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Hepatitis C Testing Increased Among Baby Boomers Following The 2012 Change To CDC Testing Recommendations

Author: Joshua A. Barocas, Jianing Wang, Laura F. White, Abriana Tasillo, Joshua A. Salomon, Kenneth A. Freedberg, Benjamin P. Linas
$15.00

In 2012 the Centers for Disease Control and Prevention recommended routine testing for hepatitis C for people born in the period 1945–65. Until now, the recommendation’s impact on hepatitis C screening rates in the United States has not been fully understood. We used an interrupted time series with comparison group design to analyze hepatitis C screening rates in the period 2010–14 among 2.8 million commercially insured adults in the MarketScan database. Hepatitis C screening rates increased yearly between 2010 and 2014, from 1.65 to 2.59 per 100 person-years. A 49 percent increase in screening rates among people born during 1945–65 followed the release of the recommendation, but no such increase was observed among adults born after 1965. The effect among the target population was sustained, and by twenty-four months after the recommendation’s release, screening rates had increased 106 percent. We conclude that the hepatitis C testing policy change resulted in significantly increased testing among the target population and may have decreased the magnitude of the hepatitis C epidemic.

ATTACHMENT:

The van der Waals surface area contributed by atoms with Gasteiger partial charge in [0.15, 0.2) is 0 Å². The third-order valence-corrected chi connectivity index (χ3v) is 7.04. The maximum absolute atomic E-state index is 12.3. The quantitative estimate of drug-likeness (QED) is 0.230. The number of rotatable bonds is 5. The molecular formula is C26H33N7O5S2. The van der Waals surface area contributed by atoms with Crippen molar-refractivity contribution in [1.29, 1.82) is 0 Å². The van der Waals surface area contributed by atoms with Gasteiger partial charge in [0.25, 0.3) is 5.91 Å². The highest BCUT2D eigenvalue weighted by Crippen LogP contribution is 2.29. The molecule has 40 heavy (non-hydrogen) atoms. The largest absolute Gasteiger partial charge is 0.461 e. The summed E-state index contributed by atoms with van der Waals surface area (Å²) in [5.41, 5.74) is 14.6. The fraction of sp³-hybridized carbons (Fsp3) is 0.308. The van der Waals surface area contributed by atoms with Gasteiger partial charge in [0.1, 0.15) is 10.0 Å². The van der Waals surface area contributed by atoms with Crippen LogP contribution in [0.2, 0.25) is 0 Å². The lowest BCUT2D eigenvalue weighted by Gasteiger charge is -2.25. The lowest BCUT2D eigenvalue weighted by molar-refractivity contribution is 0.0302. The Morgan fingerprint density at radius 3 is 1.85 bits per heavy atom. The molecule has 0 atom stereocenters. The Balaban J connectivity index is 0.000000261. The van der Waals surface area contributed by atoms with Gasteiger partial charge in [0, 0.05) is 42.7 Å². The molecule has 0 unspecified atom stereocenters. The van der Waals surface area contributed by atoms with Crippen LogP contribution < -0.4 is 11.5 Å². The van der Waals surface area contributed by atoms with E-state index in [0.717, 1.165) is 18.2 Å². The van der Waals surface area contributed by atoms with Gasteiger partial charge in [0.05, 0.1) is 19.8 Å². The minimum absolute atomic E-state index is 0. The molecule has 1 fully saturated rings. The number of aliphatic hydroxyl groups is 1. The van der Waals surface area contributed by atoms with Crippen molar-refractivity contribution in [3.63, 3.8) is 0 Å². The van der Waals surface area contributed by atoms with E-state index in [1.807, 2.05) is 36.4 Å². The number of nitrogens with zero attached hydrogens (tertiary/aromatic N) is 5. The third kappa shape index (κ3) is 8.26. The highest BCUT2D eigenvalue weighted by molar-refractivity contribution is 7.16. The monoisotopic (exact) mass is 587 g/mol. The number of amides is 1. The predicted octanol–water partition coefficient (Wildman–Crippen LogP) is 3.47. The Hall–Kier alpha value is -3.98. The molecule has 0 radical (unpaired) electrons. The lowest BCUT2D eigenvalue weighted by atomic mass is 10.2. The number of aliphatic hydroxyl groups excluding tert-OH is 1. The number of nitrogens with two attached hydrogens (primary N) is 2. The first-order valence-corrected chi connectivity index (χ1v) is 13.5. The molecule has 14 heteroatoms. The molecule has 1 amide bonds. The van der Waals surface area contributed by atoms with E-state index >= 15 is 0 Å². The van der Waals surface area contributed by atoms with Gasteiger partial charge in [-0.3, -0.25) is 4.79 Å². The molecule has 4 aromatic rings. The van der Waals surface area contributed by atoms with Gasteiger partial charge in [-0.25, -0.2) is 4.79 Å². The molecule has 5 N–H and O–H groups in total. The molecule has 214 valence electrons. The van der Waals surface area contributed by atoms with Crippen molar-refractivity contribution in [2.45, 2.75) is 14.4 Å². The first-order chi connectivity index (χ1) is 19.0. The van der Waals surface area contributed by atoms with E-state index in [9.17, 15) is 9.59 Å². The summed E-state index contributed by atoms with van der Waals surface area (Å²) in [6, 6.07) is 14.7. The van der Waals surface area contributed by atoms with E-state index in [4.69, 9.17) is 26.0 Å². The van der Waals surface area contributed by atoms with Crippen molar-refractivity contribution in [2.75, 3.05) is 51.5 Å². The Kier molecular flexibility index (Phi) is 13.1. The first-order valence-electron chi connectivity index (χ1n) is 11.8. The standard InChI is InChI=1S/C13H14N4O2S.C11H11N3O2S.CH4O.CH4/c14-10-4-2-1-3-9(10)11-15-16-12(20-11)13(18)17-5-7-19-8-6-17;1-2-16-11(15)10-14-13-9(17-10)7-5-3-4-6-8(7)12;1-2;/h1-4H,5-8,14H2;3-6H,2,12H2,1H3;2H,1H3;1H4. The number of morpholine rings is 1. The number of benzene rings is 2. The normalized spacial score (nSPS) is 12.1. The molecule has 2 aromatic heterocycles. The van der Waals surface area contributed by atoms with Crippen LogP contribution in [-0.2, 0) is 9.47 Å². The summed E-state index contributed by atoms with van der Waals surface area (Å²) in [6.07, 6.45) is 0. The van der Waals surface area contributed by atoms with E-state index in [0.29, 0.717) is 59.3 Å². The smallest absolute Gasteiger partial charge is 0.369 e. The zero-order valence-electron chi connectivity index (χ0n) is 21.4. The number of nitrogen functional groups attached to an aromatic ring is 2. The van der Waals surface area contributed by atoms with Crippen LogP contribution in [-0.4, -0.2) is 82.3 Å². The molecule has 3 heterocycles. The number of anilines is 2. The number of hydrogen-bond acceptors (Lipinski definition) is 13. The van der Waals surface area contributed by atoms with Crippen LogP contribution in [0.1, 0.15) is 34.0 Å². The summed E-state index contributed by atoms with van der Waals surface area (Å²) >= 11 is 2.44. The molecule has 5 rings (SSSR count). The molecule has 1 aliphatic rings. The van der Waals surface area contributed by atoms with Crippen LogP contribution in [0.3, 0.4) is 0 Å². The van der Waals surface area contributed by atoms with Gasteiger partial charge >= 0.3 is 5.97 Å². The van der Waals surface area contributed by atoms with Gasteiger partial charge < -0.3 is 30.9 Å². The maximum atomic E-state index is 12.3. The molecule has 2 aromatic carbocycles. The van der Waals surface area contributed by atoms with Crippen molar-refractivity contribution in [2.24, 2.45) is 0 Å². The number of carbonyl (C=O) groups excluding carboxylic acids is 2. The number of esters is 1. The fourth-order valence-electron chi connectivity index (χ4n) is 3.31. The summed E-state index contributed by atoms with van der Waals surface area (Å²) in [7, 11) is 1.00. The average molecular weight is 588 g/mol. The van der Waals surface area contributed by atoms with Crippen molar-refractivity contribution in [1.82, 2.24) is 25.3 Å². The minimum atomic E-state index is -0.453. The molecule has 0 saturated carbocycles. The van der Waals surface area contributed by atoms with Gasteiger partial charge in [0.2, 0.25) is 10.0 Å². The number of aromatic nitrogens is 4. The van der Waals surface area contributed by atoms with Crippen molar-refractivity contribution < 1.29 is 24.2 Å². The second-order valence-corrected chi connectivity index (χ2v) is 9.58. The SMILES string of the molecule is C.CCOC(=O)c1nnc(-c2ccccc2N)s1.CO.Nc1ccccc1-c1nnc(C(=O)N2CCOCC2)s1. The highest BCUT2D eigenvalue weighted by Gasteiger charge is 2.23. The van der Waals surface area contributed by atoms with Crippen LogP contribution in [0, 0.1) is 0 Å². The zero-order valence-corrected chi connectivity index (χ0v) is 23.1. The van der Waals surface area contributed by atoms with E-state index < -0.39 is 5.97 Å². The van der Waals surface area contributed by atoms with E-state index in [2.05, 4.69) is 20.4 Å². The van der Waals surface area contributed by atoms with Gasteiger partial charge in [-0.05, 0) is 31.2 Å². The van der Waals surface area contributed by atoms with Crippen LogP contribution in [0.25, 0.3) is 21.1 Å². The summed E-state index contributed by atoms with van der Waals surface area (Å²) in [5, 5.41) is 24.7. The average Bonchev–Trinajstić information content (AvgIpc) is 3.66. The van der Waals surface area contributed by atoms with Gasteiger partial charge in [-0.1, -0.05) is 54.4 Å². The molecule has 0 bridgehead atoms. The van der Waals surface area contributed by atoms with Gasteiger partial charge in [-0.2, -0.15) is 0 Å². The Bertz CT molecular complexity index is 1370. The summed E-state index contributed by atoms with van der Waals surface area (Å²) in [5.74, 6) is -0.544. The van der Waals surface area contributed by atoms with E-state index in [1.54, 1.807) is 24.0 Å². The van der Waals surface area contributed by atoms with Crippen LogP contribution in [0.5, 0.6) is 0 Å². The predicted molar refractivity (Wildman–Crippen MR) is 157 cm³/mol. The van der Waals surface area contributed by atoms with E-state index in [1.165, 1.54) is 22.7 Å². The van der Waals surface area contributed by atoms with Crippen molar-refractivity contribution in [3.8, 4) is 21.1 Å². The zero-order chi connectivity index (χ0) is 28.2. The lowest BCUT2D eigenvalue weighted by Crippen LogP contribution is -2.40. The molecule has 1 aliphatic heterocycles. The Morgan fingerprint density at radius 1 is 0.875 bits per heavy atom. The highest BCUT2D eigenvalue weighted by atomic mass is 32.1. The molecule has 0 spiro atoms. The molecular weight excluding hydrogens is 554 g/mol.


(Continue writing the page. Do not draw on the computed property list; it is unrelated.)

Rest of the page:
In 2012 the Centers for Disease Control and Prevention recommended routine testing for hepatitis C for people born in the period 1945–65. Until now, the recommendation’s impact on hepatitis C screening rates in the United States has not been fully understood. We used an interrupted time series with comparison group design to analyze hepatitis C screening rates in the period 2010–14 among 2.8 million commercially insured adults in the MarketScan database. Hepatitis C screening rates increased yearly between 2010 and 2014, from 1.65 to 2.59 per 100 person-years. A 49 percent increase in screening rates among people born during 1945–65 followed the release of the recommendation, but no such increase was observed among adults born after 1965. The effect among the target population was sustained, and by twenty-four months after the recommendation’s release, screening rates had increased 106 percent. We conclude that the hepatitis C testing policy change resulted in significantly increased testing among the target population and may have decreased the magnitude of the hepatitis C epidemic.

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